- Stocks closed at fresh record highs Monday as optimism rose around the "phase one" trade agreement between the United States and China.
- Boeing's Dennis Muilenburg will step down from his role as CEO of the world's biggest planemaker amid fallout from the 737 MAX crisis.
- Tesla is Real Money's Stock of the Day. A report said Tesla has agreed to a $1.4 billion loan from a consortium of banks in China that will help expand production at its Shanghai factory.
Stocks closed at fresh record highs again Monday as optimism rose around the "phase one" trade agreement between the United States and China.
A move Monday by China to trim import duties on U.S. agricultural products, as well as certain semiconductors, suggested authorities were prepared to implement the "phase one" pact reached earlier in December.
The Dow Jones Industrial Average finished up 96.44 points, or 0.34%, to 28,551.53, the S&P 500 rose 0.09% to 3,224.01, and the Nasdaq climbed 0.23% to 8,945.45.
The S&P 500 and Nasdaq also hit fresh all-time intraday highs in trading Monday.
Stocks set records last week after President Donald Trump said he had "a very good talk" with President Xi Jinping of China about the trade agreement and said China had started "large scale" purchases of agricultural products.
Muilenburg will be replaced by David Calhoun, who took on Muilenburg's chairmanship earlier this year, starting on Jan. 13. Greg Smith, Boeing's chief financial officer, will serve as interim CEO during the transition period, the company said.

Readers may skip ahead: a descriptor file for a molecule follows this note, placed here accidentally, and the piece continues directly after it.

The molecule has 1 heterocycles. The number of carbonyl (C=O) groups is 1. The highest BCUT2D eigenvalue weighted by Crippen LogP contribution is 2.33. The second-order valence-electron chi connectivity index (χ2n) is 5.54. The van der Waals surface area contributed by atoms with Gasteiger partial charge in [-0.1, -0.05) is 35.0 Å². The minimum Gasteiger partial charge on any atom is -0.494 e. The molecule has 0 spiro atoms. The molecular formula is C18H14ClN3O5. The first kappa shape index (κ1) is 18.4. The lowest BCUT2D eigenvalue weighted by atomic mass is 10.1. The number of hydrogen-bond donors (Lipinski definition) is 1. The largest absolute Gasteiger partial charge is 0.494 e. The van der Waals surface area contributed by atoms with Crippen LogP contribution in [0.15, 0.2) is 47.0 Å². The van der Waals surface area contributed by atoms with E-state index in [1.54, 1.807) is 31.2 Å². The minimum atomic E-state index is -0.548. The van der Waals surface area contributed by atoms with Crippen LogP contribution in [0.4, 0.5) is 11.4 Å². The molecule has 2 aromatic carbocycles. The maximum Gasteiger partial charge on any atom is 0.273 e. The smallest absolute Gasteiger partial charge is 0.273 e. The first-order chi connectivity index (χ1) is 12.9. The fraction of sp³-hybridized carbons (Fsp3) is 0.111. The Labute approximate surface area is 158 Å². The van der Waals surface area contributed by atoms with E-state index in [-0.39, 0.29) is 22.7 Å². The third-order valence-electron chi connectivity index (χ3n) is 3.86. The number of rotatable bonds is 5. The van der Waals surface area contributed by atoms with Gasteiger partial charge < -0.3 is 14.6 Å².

Muilenburg's departure, after four-and-a-half years at the helm, comes just days after the world's biggest planemaker said it would miss its own deadline for recertification of the grounded 737 MAX.
Boeing shares rose 2.9% to $337.55.
Reuters reported Monday that Tesla has agreed to a $1.4 billion loan from a consortium of banks in China that will help it expand production at its Shanghai factory. The five-year loan will help Tesla expand the Shanghai plant, its first outside of the United States, toward its goal of producing 1,000 Model 3 sedans each week that will be sold in the world's biggest car market.
Bloomberg, meanwhile, reported that Tesla was moving closer to buying a 740-acre plot of land in the German state of Brandenburg, home to Volkswagen, Daimler and BMW, as part of its plans to build a so-called gigafactory outside of Berlin.
Durable goods orders for November fell 2% in November, the biggest decline since May. Economists had been calling for durable goods to rise 1%.
New home sales in the U.S. rose 1.3% to a seasonally adjusted annual rate of 719,000 units in November.